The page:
Researchers are finishing up gas, odor and dust emissions testing inside a variety of hog and poultry facilities.
Teams of agricultural engineers in six states are involved in a 30-month, $2.15-million project funded by the U.S. Department of Agriculture (USDA) which will establish baseline gas, odor and dust emission rates from mechanically ventilated hog and poultry buildings, says project co-coordinator Larry Jacobson, professor and Extension agricultural engineer, University of Minnesota.
Jacobson says the goal is to obtain 15 months of actual emission data, which is to conclude spring 2004. He plans to present preliminary results of the project, “Aerial Pollutant Emissions from Confined Animal Buildings or APECAB,” at the annual summer meeting of the American Society of Agricultural Engineers, Aug. 1-4 in Ottawa, Ontario, Canada. Final results are expected later in '04.
State research leaders for the four swine sites include Jacobson; Steven Hoff and Dwaine Bundy, Iowa State University; Yuanhui Zhang, University of Illinois; and Jacek Koziel, Texas A&M University.
All groups are using the same state-of-the-art analyzers that are housed in a climate-controlled mobile laboratory designed by the research team. The lab is positioned between two buildings at a production site so data can be collected from each building. Air is pulled through heated Teflon tubing that runs from each barn, sometimes underground, to the analyzers inside the mobile labs.
Baseline emission data is being collected for odor, ammonia, hydrogen sulfide, carbon dioxide and particulate matter under 10 microns in size (PM10).
Gas, odor and dust concentrations are collected at the air inlets and outlets of the barn, explains Jacobson. Emission rates are calculated by multiplying the concentration differences at the inlets and outlets by the building's airflow rates.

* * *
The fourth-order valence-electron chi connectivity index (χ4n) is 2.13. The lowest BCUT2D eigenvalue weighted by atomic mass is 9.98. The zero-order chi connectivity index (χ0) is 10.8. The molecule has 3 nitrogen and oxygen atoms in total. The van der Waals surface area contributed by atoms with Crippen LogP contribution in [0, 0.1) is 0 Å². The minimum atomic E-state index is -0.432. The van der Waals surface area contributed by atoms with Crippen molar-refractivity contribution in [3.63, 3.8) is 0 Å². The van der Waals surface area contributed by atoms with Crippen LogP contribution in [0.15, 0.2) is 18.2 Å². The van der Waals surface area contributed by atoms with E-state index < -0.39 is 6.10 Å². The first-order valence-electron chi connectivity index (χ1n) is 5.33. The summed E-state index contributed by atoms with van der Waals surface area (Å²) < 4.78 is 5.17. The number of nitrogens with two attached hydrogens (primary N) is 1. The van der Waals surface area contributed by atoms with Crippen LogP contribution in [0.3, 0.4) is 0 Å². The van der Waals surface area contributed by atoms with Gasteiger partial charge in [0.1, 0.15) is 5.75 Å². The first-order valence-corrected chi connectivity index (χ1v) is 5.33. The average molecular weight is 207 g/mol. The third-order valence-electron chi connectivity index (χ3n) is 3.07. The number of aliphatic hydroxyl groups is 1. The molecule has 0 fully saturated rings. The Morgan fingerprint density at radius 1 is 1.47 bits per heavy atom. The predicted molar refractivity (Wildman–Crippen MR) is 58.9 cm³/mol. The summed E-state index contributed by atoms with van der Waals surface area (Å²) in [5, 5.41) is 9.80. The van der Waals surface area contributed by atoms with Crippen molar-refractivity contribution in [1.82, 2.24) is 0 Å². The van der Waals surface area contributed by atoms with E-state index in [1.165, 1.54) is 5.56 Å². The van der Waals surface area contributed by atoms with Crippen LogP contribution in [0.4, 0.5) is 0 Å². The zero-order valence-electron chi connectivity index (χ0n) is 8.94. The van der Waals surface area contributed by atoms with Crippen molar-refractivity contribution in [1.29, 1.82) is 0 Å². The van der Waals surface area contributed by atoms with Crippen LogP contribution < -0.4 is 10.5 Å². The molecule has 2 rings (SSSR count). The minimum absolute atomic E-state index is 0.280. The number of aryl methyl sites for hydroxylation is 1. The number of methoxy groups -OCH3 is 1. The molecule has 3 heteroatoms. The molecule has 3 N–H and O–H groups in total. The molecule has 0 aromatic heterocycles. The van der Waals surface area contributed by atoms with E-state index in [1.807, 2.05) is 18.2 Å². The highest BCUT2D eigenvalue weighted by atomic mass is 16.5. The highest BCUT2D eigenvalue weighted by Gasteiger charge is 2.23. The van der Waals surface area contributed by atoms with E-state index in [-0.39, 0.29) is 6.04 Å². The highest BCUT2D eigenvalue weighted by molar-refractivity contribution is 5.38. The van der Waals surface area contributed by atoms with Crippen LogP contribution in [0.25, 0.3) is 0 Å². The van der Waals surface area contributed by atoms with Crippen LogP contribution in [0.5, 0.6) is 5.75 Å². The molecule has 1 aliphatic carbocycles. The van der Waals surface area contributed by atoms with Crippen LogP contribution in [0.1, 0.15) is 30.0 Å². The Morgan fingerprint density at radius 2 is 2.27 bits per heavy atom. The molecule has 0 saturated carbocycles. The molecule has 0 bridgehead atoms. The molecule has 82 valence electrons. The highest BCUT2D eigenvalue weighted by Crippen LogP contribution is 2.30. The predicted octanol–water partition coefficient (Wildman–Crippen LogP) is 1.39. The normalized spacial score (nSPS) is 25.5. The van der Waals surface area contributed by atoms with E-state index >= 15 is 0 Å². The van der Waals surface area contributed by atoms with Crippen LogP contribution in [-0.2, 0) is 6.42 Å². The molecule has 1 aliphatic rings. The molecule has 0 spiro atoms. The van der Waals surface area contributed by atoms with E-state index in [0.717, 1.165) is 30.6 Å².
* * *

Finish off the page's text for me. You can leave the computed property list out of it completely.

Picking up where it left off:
Gas levels are sequentially measured every 10 minutes at roughly six different locations in the barns. Odor samples are collected in Tedlar bags and analyzed by olfactometry every two weeks using trained odor panels. Ventilation rate, static pressure, temperature, humidity and wind speed and direction are recorded every 60 seconds or less, says Jacobson.
The project will enable researchers to evaluate if season of the year, time of day, building design, animal growth cycles and building management impact emission rates.
Besides the four swine sites, there are two poultry sites. An egg layer operation in Indiana is led by project co-coordinator Albert Heber, Purdue University; the other, a broiler facility in North Carolina, is led by David Beasley and Gerald Baughman of North Carolina State University.
In Minnesota, Jacobson is collecting data from two, 600-head sow gestation barns on a farrow-to-wean farm. Manure is collected in pull-plug, shallow gutters, which are drained weekly and recharged with wastewater from the outside manure storage.
In Illinois, Zhang is sampling from two, 24-crate farrowing barns with pull-plug manure gutters without recharge. Manure from the farrowing barns drains to a deep pit under the adjacent breeding barn on the 2,400-sow, farrow-to-wean site.
In Texas, Koziel and his mentor John Sweeten are monitoring two, 1,000-head finishing barns with a pull-plug, gravity-flow manure system.
Koziel is also conducting tests to identify the most offensive odorous gases out of the hundreds that make up swine odor. This knowledge will lead to improved sampling methods for evaluation of odor control strategies.